The chin is a vague term in combat sports – most use it to refer to a fighter’s ability to take punishment to the head in general, but other times it is about the durability of the jawline alone. The truth is that while the temple is an excellent target – or vital point (depending on your martial art of choice) – it is surrounded by plain old skull, which is much, much denser and sturdier than the many bones which make up the human hand. The jaw on the other hand is full of nerves and contains moving parts – it is not built for taking punishment and a great many men have been knocked out with punches landing on their jawline or chin.
To this day professional athletes are taught to protect their jaw at all costs – keeping it behind the gloves or the shoulders at all times. One only needs to listen to Bernard Hopkins or James Toney discuss their philosophies on taking punches to understand how much more affecting a blow to the jaw is than a blow to the skull. A bad chin – in the sense of an inability to take punishment – is not a particularly common thing, and the same is true of a remarkably study chin, but there hasn’t been a single fighter who developed a reputation for being chinny that couldn’t have benefited from some solid lessons in defense.
Michael Bisping has developed something of a reputation for having a weak chin over the last few years and this stems from his being dropped fairly often. While the men who have hurt Bisping have all been good punchers – Dan Henderson, Denis Kang, Jorge Rivera, Wanderlei Silva – most are not excellent technicians and had no business being able to hurt a man who is constantly touted as an elite technical striker at least by the UFC commentary team. In truth Bisping’s real strengths are his cardio and his striking variety and pace – not his technical ability. The reason for Bisping’s struggling with these opponents is more to do with his defensive shortcomings than any genetic limitations on his ability to take a punch.
Bisping faces Vitor Belfort at UFC on FX 7 on January 19.
The hiding of the chin behind the shoulders is an incredibly important aspect of good boxing and it is perhaps the single greatest shortcoming in Michael Bisping’s game. Bisping has a brilliantly solid and consistent jab when he is using it at it’s best – this has been evidenced by his ability to keep men such as Wanderlei Silva, Yoshihiro Akiyama and Chris Leben on the end of it. Bisping hasn’t faced many top tier fighters, but he has faced some of the most durable folks around and he has made them all look incredibly uncomfortable. The problem of Bisping’s jab is that it immediately drops back to his waistline – and his shoulders remain low throughout the entire movement.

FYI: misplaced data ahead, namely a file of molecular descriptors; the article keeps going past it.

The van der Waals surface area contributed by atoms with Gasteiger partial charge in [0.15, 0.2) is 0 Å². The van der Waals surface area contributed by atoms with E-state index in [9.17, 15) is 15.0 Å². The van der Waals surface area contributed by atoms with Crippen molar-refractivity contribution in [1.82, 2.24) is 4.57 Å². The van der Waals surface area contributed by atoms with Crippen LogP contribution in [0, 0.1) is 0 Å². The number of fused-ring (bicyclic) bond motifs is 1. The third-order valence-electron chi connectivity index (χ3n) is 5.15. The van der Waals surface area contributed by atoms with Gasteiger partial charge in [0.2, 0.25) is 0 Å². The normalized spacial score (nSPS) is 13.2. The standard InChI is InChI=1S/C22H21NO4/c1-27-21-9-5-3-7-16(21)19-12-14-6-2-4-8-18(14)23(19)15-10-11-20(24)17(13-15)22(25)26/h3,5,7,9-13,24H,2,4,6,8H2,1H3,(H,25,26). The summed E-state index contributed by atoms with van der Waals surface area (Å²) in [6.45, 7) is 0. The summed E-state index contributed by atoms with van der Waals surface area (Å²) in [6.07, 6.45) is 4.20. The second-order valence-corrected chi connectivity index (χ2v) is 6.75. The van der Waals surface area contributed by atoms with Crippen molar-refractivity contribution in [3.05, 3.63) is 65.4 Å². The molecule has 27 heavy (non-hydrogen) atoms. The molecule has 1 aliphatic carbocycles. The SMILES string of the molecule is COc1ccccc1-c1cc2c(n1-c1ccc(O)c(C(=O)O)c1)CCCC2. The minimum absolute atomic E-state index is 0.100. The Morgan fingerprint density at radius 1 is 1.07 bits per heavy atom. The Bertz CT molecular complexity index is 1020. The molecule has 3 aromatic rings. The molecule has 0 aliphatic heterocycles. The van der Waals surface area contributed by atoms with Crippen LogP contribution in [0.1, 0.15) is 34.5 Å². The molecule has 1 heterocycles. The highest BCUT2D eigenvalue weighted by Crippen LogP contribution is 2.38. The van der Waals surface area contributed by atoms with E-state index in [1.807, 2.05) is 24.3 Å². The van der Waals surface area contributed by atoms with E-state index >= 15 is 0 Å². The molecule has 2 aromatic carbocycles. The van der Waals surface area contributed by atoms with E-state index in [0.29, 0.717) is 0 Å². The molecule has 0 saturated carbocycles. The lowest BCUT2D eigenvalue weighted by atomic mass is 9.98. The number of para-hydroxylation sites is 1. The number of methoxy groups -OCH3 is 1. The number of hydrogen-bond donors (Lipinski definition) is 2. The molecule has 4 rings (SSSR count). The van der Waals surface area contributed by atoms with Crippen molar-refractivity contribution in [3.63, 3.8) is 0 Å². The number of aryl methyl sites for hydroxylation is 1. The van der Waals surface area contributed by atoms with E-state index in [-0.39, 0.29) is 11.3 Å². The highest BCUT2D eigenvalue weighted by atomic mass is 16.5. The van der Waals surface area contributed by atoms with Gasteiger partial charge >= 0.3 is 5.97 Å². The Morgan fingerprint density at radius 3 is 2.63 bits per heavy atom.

There is a reason that Bisping gets caught by wild right hand swings and this low lead shoulder and dropping lead hand are a huge part of that. You will rarely see Bisping struggling with an opponents left hook or jab, because his right hand is almost always in position to block or parry. Dropping the lead hand simply doesn’t work unless the lead shoulder is high and the chin is low – otherwise the entire head is simply too exposed. Anderson Silva is a fighter who regularly drops his jab to his waist after completing it (in hopes of drawing a counter attack) but he does so with his chin behind his shoulder and with full expectation that he will have to evade a punch.
Later in Bisping’s bout against Silva, Wanderlei moved Bisping completely out of position with a right swing as Bisping dropped his jab instead of bringing it back. While this didn’t hurt Bisping, he was clearly all over the place in his stance and had Wanderlei swarmed on Bisping with more punches he could have landed some clean, free punches.
The second great sin that Bisping commits which allows right handed punches to sneak through is his constant circling to his left as he jabs – doubtless you will all remember this from his bout with Dan Henderson but it is a recurring issue. Jabbing while circling to the lead side is a dangerous act if engaged in without the correct fundamentals. If one uses a proper “Safety Lead” (a term coined by Edwin Haislet in On Boxing, a classic text which everyone should download and read) the lead shoulder is high, the chin is tucked and the head is lowered slightly to the right to limit the impact of any right punches so that they become glancing blows. A fighter who circles to his left with jabs almost constantly and almost never gets caught with right hands is Georges St. Pierre, simply because he adheres to the high shoulder, low chin and head off line rules.